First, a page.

10. 1344 Edward III florin
Also called Double Leopard, the Florin was introduced in 1344 by English king Edward III. The coin had a worth of 6 shillings and was aimed for use across all Europe. The obverse of the coin depicted the King enthroned beneath a cover, with two leopards’ heads at the sides and the reverse shows the Royal cross within a quatrefoil and a leopard in every spandrel. The coin, nevertheless, was withdrawn just a few months later. It’s in all probability the rarest coin in the history of British numismatics. Only three specimens of this coin are known to exist currently. One piece is privately owned, which was sold at auction in July 2006 for $6, 80,000, record worth for a British coin. The opposite two are exhibited in the British Museum.
9. 1907 Saint-Gaudens double eagle Ultra High Relief
This coin was released in with face value of $20 in 1907. The coin was designed by renowned sculptor Augustus Saint-Gaudens. Its high relief rendered the coins troublesome to be struck, and only about two dozen pieces were produced. These are generally known as ‘Ultra High Relief’ specimens now. Later the design was modified repeatedly and the coin continued till 1933. Two specimens of the 1907 coin are housed in the Smithsonian museum. One specimen was sold at an auction in 2005 for nearly $3 million.
8. 1822 Half Eagle
The 1822 Half Eagle is certainly one of the rarest coins in the history of numismatics. It was released in $5 denomination by the U.S. Mint. The Capped Head Half Eagle on the coin was designed by John Reich. Around 17,796 pieces of this gold coin were produced, however there are only three specimens known to exist now. Two of them are housed by the National Numismatic Collection of the Smithsonian Establishment. The opposite specimen was sold in 1982 for nearly seven hundred thousand USD.
7. Liberty Head Nickel
The Liberty Head nickel is a 5-cent coin issued in 1913. It was produced without the authorization of the United States Mint, and in a really restricted numbers. The existence of the coins became public information only in 1920, all of which were owned by Samuel Brown, a former employee of the Mint. A specimen of the liberty nickel became the first coin to acquire a worth of US$100,000 in 1972. In 1996, one other specimen became the first to break the million-US$ barrier. Only 5 specimens of the coin exist now. A specimen was sold for $3.7 million in 2010.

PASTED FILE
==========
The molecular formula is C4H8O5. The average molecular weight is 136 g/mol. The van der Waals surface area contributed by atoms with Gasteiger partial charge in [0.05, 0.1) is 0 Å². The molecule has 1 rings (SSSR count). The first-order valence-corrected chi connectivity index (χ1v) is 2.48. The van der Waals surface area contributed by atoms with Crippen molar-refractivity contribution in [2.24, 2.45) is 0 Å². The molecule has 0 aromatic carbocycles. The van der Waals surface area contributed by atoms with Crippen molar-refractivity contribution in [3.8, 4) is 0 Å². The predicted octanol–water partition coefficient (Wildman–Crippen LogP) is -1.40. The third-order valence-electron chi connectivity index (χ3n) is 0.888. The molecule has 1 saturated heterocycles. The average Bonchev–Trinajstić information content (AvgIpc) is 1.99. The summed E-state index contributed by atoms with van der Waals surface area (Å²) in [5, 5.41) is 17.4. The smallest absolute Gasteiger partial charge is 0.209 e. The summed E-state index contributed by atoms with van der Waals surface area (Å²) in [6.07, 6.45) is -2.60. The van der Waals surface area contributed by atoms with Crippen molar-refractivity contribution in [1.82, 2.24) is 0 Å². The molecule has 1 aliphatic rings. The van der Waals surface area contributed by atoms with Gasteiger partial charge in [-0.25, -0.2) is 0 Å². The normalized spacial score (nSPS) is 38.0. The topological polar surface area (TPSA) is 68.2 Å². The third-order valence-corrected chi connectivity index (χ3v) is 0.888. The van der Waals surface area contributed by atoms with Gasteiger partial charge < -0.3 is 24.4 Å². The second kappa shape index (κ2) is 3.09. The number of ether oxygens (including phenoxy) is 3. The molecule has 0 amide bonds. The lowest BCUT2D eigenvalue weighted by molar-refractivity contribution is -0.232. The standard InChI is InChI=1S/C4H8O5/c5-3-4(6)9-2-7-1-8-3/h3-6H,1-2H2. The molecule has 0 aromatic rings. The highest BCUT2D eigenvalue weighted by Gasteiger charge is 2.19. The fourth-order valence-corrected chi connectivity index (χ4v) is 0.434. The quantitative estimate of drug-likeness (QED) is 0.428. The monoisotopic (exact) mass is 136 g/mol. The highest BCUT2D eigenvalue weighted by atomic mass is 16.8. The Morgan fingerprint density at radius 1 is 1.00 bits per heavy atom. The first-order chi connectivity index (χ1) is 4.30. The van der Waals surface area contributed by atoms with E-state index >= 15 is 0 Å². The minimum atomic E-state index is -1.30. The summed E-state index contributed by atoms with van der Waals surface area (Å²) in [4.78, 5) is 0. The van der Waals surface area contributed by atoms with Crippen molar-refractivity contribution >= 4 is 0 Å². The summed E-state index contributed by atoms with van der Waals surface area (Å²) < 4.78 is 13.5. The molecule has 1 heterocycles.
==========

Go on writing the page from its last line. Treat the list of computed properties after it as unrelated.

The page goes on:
6. 1804 Silver Greenback
The sixth place in the list of most valuable coins is occupied by 1804 silver greenback. These coins weren’t truly minted in 1804, however in the 1830s. That includes the bust of Liberty, this greenback coin was produced as a part of diplomatic gifts for Edmund Roberts in his diplomatic missions to Siam and Muscat. These coins are divided into three ‘Classes’, and only 15 specimens are known to exist. The Class I specimens are the most valuable ones. One specimen of Class I, previously owned by the Sultan of Muscat, was sold for $4.1 million in 1999.
5. 2007 Queen Elizabeth II
Produced in 2007 by the Royal Canadian Mint, it was the first coin in the world with a face value of one million dollars. Every specimen was made from 100 kg gold with 99.99% purity. Depicting Queen Elizabeth II on one aspect and three Maple leaves on the contrary, they were made to promote Canada’s new line of Maple Leaf gold coins. 5 of the coins have been purchased thus far. One specimen was sold for $4.02 million at an auction in Vienna in 2009.
4. 1787 Brasher Doubloon
This can be a gold coin made by the goldsmith Ephraim Brasher from New York. He produced the coins on his own, together with copper coins, when the New York state legislature rejected his appeal to mint new copper coins. There are a couple of varieties, based mostly on Brasher’s hallmark on the coins. One specimen which has the mark on eagle’s breast was sold for $7.4 million in 2011 and one with marks on the eagle’s wings was sold for $4.5 million in 2014. Just a few coins of those varieties exist now.
3. 1933 Double Eagle
This 20-greenback gold coin was minted in 1933 by the United States. Nevertheless, it was withdrawn in the same year, despite minting greater than four hundred thousand specimens. Designed by Augustus Saint-Gaudens, the coin depicted the Woman Liberty, holding a torch and olive branch. The coins were never circulated and virtually all the pieces were melted down, though a couple of were stolen and got into the hands of collectors. A number of them were recovered and destroyed. Lower than 15 specimens exist now, together with one which was sold for $7.59 million in an auction in 2002. U.S. National Numismatic Collection houses two and ten others are held in Fort Knox.
2. Flowing Hair Greenback
First minted in 1794, the Flowing Hair greenback was the first greenback coin issued by the United States federal government. It was designed by Robert Scot, its size and weight resembling those of the then popular Spanish greenback. The coin, composed of silver and copper, sported a bust of liberty on one aspect and an eagle on the other. It was replaced the next year. The historical importance and rarity makes it a favorite of the collectors. In 2013, a specimen of the 1794 mint was auctioned for a record $10 million.
1. Double Eagle (1849)
With just one specimen existing, this coin might be the rarest and most valuable coin in U.S. history. It’s certainly one of the two trial pieces that heralded the era of the $20 coins, nicknamed Double Eagles. The coin was minted in 1850, though it bears the year 1849. Its production coincided with the starting of the California gold rush. The prevailing specimen of this coin is now preserved at National Numismatic Collections at the Smithsonian museum. It’s valued at virtually $20 million.